In general, the distribution industry is characterized by relatively low operating margins. MRC Global has historically realized its best operating margins in the United States segment with more modest performance from Canadian and International operations. During times of healthy drilling activity, such as 2012 through most of 2014, it appears that the company can generate operating margins in the 5 to 7 percent range. In 2015, significant goodwill write-downs in the United States and International segments resulted in an operating loss. Excluding goodwill impairments, the operating margin would have been 4 percent for 2015. The exhibit below provides a summary of operating results since 2010:
Gross margins have generally been in a range of 17 to 18 percent in recent years and management has indicated that gross margin in the high 17 to low 18 percent range is likely for 2016 as well. The company’s income statements for the past seven years appear in the exhibit below.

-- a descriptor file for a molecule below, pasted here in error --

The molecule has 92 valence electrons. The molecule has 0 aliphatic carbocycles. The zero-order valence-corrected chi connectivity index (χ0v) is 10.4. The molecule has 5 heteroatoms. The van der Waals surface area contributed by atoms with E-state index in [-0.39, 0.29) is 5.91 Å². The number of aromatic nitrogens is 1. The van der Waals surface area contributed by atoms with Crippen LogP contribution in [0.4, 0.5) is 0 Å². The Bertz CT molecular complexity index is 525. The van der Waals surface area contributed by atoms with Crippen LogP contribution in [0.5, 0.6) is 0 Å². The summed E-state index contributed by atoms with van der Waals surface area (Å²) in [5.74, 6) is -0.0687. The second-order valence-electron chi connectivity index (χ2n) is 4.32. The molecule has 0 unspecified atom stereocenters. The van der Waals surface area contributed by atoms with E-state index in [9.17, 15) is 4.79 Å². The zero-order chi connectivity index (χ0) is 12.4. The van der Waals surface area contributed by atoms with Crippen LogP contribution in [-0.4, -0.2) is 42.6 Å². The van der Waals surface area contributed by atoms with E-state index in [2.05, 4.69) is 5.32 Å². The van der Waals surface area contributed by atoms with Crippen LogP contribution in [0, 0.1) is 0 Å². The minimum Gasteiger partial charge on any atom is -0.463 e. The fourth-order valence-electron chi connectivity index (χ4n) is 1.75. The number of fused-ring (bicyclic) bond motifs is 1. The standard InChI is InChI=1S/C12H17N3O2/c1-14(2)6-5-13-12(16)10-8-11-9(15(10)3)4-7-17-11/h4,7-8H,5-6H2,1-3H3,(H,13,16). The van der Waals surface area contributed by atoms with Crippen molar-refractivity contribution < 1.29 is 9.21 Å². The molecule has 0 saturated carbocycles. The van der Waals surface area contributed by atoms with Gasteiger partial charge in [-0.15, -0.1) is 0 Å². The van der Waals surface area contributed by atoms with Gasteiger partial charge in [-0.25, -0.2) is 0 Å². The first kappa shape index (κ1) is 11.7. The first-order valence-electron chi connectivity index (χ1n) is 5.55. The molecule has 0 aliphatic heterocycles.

Free Cash Flow and Capital Allocation
One of the interesting characteristics of the distribution industry is that working capital requirements decline along with drilling activity which generates operating cash flow in years like 2015. Both inventory and accounts receivable decline when business slows which makes cash available and provides some degree of operational flexibility. The business has low capital requirements other than the maintenance of enough inventory to satisfy the demands of customers. As a result, traditional capital expenditures are relatively minor.
As we can see from the income statements above, MRC Global posted a net loss of $345 million in 2015. However, free cash flow was a positive $651 million. The goodwill and intangible impairment of $462 million was a non-cash charge that turned what would have been an operating profit into an operating loss. Additionally, both inventory and accounts receivable balances declined, partially offset by a decline in accounts payable. Operating cash flow was $690 million and capital expenditures were $39 million.